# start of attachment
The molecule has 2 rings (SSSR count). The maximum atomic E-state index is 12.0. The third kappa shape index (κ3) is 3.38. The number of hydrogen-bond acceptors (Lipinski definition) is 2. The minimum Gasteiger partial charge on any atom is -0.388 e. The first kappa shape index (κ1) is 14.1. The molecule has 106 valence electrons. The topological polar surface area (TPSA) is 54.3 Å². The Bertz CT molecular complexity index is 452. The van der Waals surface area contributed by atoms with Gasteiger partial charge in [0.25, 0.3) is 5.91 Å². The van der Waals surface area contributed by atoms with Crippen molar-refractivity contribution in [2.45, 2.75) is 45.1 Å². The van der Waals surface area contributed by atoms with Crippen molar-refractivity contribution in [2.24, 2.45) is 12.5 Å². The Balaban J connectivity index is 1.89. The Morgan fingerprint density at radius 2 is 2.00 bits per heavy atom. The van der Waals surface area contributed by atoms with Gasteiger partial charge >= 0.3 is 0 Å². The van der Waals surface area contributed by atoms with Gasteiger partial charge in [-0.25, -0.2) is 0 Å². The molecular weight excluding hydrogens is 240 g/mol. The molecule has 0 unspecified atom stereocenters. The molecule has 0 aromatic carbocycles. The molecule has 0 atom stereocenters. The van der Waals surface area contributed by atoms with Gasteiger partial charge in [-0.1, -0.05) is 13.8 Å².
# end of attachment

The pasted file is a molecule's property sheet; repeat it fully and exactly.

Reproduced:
The molecule has 2 rings (SSSR count). The maximum atomic E-state index is 12.0. The third kappa shape index (κ3) is 3.38. The number of hydrogen-bond acceptors (Lipinski definition) is 2. The minimum Gasteiger partial charge on any atom is -0.388 e. The first kappa shape index (κ1) is 14.1. The molecule has 106 valence electrons. The topological polar surface area (TPSA) is 54.3 Å². The Bertz CT molecular complexity index is 452. The van der Waals surface area contributed by atoms with Gasteiger partial charge in [0.25, 0.3) is 5.91 Å². The van der Waals surface area contributed by atoms with Crippen molar-refractivity contribution in [2.45, 2.75) is 45.1 Å². The van der Waals surface area contributed by atoms with Crippen molar-refractivity contribution in [2.24, 2.45) is 12.5 Å². The Balaban J connectivity index is 1.89. The Morgan fingerprint density at radius 2 is 2.00 bits per heavy atom. The van der Waals surface area contributed by atoms with Gasteiger partial charge >= 0.3 is 0 Å². The van der Waals surface area contributed by atoms with Gasteiger partial charge in [-0.25, -0.2) is 0 Å². The molecular weight excluding hydrogens is 240 g/mol. The molecule has 0 unspecified atom stereocenters. The molecule has 0 aromatic carbocycles. The molecule has 0 atom stereocenters. The van der Waals surface area contributed by atoms with Gasteiger partial charge in [-0.1, -0.05) is 13.8 Å².